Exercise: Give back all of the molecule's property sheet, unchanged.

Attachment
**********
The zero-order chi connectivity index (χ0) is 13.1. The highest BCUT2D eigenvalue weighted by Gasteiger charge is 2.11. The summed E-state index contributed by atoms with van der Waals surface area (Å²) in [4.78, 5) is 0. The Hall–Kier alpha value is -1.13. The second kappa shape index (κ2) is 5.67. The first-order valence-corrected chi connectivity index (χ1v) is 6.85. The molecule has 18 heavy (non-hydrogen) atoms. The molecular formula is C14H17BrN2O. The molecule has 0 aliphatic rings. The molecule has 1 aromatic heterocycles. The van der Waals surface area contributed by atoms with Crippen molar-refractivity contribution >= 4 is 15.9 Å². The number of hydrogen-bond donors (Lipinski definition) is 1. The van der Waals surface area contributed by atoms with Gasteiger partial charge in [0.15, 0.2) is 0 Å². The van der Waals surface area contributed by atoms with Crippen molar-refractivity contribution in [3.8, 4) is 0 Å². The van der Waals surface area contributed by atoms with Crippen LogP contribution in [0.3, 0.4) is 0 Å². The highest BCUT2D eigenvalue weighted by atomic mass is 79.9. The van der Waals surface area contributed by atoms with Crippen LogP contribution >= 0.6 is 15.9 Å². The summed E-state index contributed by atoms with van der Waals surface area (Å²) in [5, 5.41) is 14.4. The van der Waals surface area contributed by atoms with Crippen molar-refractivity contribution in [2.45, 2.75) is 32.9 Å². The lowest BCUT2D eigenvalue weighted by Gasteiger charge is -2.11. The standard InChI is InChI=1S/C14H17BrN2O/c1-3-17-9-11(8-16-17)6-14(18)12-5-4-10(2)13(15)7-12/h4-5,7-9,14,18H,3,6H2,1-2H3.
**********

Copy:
The zero-order chi connectivity index (χ0) is 13.1. The highest BCUT2D eigenvalue weighted by Gasteiger charge is 2.11. The summed E-state index contributed by atoms with van der Waals surface area (Å²) in [4.78, 5) is 0. The Hall–Kier alpha value is -1.13. The second kappa shape index (κ2) is 5.67. The first-order valence-corrected chi connectivity index (χ1v) is 6.85. The molecule has 18 heavy (non-hydrogen) atoms. The molecular formula is C14H17BrN2O. The molecule has 0 aliphatic rings. The molecule has 1 aromatic heterocycles. The van der Waals surface area contributed by atoms with Crippen molar-refractivity contribution >= 4 is 15.9 Å². The number of hydrogen-bond donors (Lipinski definition) is 1. The van der Waals surface area contributed by atoms with Gasteiger partial charge in [0.15, 0.2) is 0 Å². The van der Waals surface area contributed by atoms with Crippen molar-refractivity contribution in [3.8, 4) is 0 Å². The van der Waals surface area contributed by atoms with Crippen LogP contribution in [0.3, 0.4) is 0 Å². The highest BCUT2D eigenvalue weighted by atomic mass is 79.9. The van der Waals surface area contributed by atoms with Crippen LogP contribution >= 0.6 is 15.9 Å². The summed E-state index contributed by atoms with van der Waals surface area (Å²) in [5, 5.41) is 14.4. The van der Waals surface area contributed by atoms with Crippen molar-refractivity contribution in [2.45, 2.75) is 32.9 Å². The lowest BCUT2D eigenvalue weighted by Gasteiger charge is -2.11. The standard InChI is InChI=1S/C14H17BrN2O/c1-3-17-9-11(8-16-17)6-14(18)12-5-4-10(2)13(15)7-12/h4-5,7-9,14,18H,3,6H2,1-2H3.